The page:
Is America competing with India on poverty? Looking at the latest data that Oxfam (Ignoring the nation's poor: A political peril in 2012? http://bit.ly/SewjEf) has put up, I am not only shocked but must accept that it has taken me quite sometime to digest the appalling American poverty figures. If every one in four American's live in poverty or near poverty, a number that has grown by 22.6% since 2007, and every one in seven is living in hunger, and with unemployment soaring, wonder what has gone so wrong with the American dream.
In India, the poverty estimates have recently been raised from 27.5% to 37.2% after the Planning commission accepted a report submitted by economist Suresh Tendulkar. The new poverty line pegs the number of Indians in poverty at 410 million, a jump of about 100 million. If we were to accept the official poverty line, although I have always argued that India's poverty line is too stringent, it is one in every three Indians who live in poverty.
If in the United States, it is one in every four Americans. In India, it is almost close to one in every three Indians !
In 2010, US official estimates show 46.9 million people living in poverty, up
from 37.3 million in 2007 -- the fourth consecutive
annual increase in the number of people in poverty. In 2010, for which data was released in Sept 2011, poverty remains the highest in past 52 years. A superpower cannot be sustained for long on a growing population of hungry and poor. Nor can the economic mirage hide forever the startling realities.
Jeffrey Buchanan, Oxfam America's senior domestic policy adviser, writes that while the economic shift that is taking place towards growing poverty does not find much of echo in media (like in India), the number of working families sliding below the poverty line has grown by over 25 per cent since 2007. Here he is talking about working families who have been impacted by the 2008 economic slowdown and have probably lost their jobs or are being under-employed since then. From 2007 onwards,10.4 million Americans have seen their incomes fall below the federal poverty mark, $ 23,500 for a family of four.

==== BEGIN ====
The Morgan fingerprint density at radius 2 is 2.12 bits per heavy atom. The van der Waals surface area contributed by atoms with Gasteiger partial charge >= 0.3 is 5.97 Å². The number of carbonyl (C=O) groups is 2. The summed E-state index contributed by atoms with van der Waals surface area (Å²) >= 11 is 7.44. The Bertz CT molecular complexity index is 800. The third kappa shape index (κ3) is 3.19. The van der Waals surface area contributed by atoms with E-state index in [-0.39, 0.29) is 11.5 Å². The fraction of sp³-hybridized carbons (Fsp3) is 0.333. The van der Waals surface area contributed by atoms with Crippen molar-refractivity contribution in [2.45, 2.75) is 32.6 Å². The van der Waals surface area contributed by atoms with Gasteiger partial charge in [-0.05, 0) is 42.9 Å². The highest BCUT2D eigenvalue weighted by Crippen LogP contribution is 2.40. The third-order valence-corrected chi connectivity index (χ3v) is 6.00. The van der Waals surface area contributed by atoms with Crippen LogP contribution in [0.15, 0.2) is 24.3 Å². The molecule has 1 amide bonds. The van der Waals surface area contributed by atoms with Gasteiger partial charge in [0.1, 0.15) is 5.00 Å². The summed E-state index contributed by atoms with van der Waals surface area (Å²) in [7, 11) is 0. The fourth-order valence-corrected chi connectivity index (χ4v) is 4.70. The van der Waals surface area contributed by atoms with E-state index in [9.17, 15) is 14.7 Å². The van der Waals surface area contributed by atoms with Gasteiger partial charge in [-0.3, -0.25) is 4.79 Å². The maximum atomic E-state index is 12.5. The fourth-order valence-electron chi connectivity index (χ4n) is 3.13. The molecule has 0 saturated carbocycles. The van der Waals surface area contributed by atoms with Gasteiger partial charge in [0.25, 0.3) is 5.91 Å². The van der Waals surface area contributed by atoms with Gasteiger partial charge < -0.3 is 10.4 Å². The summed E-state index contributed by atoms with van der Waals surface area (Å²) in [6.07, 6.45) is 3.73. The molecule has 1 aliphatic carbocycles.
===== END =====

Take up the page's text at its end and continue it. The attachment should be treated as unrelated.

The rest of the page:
The US incidentally does not measure poverty the way the UN deliberately tries to underplay by computing it on the basis of a bare minimum that is need to survive, at less than $1.25 a day. In India, the official poverty line has been pegged even much lower at 64 US cents for urban areas and 52 cents for rural areas. India, as is quite obvious, wants to hide its poverty under the statistical smokescreen (Indian government seeks to lower official poverty line to 50 cents per day, Wall Street Journal, http://bit.ly/r3bF5B).
The question that arises is how come in a country which is considered to be the Mecca of economic liberalisation and free markets, where hundreds of billions of dollars are pumped in social security programmes, including supplement nutrition, poverty and hunger have broken all records? US has also gone in for Quantitative Easing (QE), which in layman's language means printing of currency notes, and still poverty zooms. Isn't it therefore time to sit up and take notice as to where and why has this economic dream gone bust?
Something has gone terribly wrong.
It is the flawed economic model that has probably outlived it's utility. It is the betrayal by the educated, including the mainline economists and the rating agencies, who have relentlessly worked hard to justify the wrongs. It is the all pervasive intellectual corruption, an art perfected by academicians, management gurus and policy makers, that has seduced the people to believe that the only path to progress is through growth economics.
To borrow the thoughts of Rabindranath Tagore I pray to God to let more and more people emerge free from the confines of economic fundamentalism. Where the mind is held high, and without fear; where knowledge is free ...